People hold candles and pray in Abuja during a vigil calling for the release of Nigerian schoolgirls abducted in Chibok

People pray at a May vigil in Abuja, Nigeria, for the schoolgirls abducted in Chibok. More than 200 girls remain missing. (Joe Penney, REUTERS / May 15, 2014)

Last month, The Washington Post published an op-ed by Nigerian President Goodluck Jonathan answering criticism of his response to the kidnapping of hundreds of schoolgirls by the group Boko Haram. This is what Jonathan should have written.

I have remained quiet about Nigeria's continuing efforts to find the girls kidnapped in April from the northern town of Chibok, because, honestly, I hoped the world would ignore it as just another "African tragedy."

But the attention brought by the #BringBackOurGirls social media campaign forced my administration to abandon its usual do-nothing strategy. I admit that for weeks, the Nigerian military was nowhere to be seen in Chibok and aggrieved parents had to resort to venturing into the jungle on foot to search for their children. But I assure everyone, we are doing our best.

I am speaking out now because national elections are in less than a year and my Washington PR firm needs to earn the reported $1.2 million I am paying it.

I wish to assure Nigerians and the international community that, even though my military wrapped up its investigation into the kidnappings without locating the girls, we are sparing no resources. We will keep the findings of the investigation secret, since my good-faith assurances are enough.

My heart aches for the missing children and their families. In fact, my heartache was so painful that I canceled plans to visit Chibok. Instead, I eased my pain by flying to Paris for a national security summit. My first lady, Patience Jonathan, shares in my grief for the families affected by the tragedy. She was so troubled by the agitation of protesters demanding their girls back that she told them to stop their actions and allegedly ordered the police to detain several protest leaders.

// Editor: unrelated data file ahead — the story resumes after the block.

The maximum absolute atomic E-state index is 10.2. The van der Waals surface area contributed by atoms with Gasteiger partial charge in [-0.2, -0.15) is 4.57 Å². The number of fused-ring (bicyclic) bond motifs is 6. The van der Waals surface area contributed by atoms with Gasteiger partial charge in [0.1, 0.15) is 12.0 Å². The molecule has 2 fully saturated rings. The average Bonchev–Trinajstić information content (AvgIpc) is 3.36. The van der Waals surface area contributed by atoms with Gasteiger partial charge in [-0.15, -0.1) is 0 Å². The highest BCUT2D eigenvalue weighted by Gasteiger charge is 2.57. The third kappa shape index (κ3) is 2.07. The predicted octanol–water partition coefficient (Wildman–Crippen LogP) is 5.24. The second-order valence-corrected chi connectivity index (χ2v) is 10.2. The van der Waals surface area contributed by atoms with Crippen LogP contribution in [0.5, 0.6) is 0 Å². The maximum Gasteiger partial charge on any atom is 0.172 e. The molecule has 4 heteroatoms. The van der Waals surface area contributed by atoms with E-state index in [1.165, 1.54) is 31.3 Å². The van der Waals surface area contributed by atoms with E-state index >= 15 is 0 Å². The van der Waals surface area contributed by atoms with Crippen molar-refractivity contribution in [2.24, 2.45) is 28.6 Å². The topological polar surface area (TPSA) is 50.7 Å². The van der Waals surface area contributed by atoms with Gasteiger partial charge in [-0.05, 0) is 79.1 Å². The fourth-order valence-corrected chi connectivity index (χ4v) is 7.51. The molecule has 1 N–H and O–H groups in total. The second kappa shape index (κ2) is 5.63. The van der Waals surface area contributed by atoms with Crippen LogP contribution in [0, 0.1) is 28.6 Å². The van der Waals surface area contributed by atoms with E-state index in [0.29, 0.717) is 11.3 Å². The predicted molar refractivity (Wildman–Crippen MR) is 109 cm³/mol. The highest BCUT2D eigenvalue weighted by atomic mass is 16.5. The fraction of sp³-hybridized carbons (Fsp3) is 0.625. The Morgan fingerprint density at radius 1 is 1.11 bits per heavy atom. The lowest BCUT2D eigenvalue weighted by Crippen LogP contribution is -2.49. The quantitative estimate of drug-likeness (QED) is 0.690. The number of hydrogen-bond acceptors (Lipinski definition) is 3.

While terrorism knows no borders, and security threats rage across West Africa, Nigeria has long been reluctant to accept counterterrorism assistance from the United States and other partners. Nothing is more important than stopping the machinations of Boko Haram, except maybe my desire to keep up appearances and show the international community that Nigeria has been winning the war against the group. I have characterized Boko Haram as a temporary scourge. In the wake of recent attacks and kidnappings of more women, I recognize that the group has effectively exploited the inability of the Nigerian military to put up any semblance of a sustained, coordinated response. Despite the challenges, we definitely are doing our best.

Though Nigeria is a regional powerhouse with a population of more than 170 million, until now it had not occurred to me to collaborate with neighboring countries to fight terrorism. I wish to thank French President Francois Hollande for inviting me and other West African presidents to Paris to discuss this. When it comes to strategizing on African solutions to African problems, a European should take the lead. Besides, I do my best thinking in Paris.

My critics say that decades of neglect have led to conditions amenable to radicalization in the north. My detractors will point to human rights abuses perpetrated by the military. Let the finger-pointing stop. I propose to set up an international summit to organize a fact-finding commission of investigative inquiry to study the progress of ongoing investigations of corruption and lack of development in the north. I have asked Hollande to provide a forum for this in Paris, though I would accept the French Riviera.

Something positive can come out of the kidnappings in April. The world has seen what can happen when terrorism is left to run amok and the citizens of a country have little faith in the ability of their government to protect them. But I wish to assure Nigerians and the rest of the world that I am doing my best.

Karen Attiah works in The Washington Post's editorial department.